Two articles were published in the Namibian newspaper early in 2006, one relating to the rights of foreigners married to Namibian citizens and another discussing the prohibition of corporal punishment in schools. Both articles elicited some interest with queries still being fielded regarding citizenship rights some 12 months later. The article on corporal punishment alerted parents to the rights of their children and resulted in a further two clients being assisted in this regard. A number of letters were also written to the press following this article and calling for the re-instatement of corporal punishment which indicates that the Namibian public is still in need of human rights sensitization.

In February 2006, the co-ordinator researched and compiled a document on the duties of trustees for the benefit of staff and also attended a session on funding.

During March 2006 both members of Huricon spent a week at the Ongwediva office in order to facilitate the re-opening of such office and to consult with clients in the north of Namibia. Furthermore, the co-ordinator was part of an internal team tasked with the establishment of a revised appraisal process. In addition, a meeting with a representative from the Kenyan section of the Konrad Adenauer Foundation took place. This Foundation has taken upon itself the task of strengthening the rule of law in Sub-Saharan Africa.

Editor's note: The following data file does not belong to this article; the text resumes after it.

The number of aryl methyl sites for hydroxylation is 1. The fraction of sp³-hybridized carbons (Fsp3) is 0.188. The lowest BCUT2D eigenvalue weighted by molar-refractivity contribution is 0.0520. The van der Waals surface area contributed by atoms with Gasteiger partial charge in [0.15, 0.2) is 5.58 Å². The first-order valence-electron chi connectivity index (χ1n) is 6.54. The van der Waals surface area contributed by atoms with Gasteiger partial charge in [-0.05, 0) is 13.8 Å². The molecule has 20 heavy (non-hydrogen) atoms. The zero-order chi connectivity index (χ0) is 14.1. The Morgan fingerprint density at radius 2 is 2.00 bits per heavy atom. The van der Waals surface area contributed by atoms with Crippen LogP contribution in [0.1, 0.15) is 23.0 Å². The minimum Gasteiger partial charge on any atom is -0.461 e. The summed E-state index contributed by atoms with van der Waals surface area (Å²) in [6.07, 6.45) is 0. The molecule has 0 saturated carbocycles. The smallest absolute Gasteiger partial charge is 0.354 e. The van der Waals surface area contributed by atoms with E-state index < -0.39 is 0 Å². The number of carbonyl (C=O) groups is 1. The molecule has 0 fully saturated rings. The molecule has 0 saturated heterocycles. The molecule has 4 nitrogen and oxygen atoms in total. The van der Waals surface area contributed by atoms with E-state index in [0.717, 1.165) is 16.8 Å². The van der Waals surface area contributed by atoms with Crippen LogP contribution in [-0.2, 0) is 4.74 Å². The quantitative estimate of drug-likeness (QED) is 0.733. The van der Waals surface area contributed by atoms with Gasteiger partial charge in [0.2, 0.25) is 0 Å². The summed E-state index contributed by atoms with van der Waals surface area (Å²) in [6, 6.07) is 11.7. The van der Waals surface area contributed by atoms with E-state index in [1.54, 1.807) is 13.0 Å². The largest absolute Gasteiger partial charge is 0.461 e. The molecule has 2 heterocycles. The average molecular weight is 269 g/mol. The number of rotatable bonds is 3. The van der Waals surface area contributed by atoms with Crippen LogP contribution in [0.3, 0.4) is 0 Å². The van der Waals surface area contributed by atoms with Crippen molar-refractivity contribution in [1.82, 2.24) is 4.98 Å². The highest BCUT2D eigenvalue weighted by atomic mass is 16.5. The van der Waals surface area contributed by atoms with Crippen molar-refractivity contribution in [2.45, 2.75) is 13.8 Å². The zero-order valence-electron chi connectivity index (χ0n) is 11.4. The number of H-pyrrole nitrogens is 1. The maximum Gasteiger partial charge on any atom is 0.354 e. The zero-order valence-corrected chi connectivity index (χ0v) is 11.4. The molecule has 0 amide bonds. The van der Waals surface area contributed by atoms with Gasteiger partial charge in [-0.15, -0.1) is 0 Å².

In April 2006, the co-ordinator was invited by the Namibian Broadcasting Corporation’s Tupopyeni program, to speak on the topic of the rights of foreigners married to Namibian citizens. An official from the Ministry of Home Affairs and Immigration was also present, who admitted on the program that foreigners married to Namibians can apply for a domicile certificate and do not need any other form of permit to live and work in Namibia. He also confirmed that applicants for citizenship by marriage do not have to renounce their existing citizenship. This was very helpful in that especially the latter has been a contentious issue with the staff of the Ministry for some considerable time.

During May 2006, the co-ordinator attended the European Community function celebrating Europe Day on behalf of the Director of the Legal Assistance Centre. Furthermore, a one day workshop on corruption hosted by the Namibia Institute for Democracy was attended. The workshop was extremely informative and emphasized that most if not all people have practiced some form of corruption at some time in their lives and how this adds to a nation being desensitized to instances of corruption.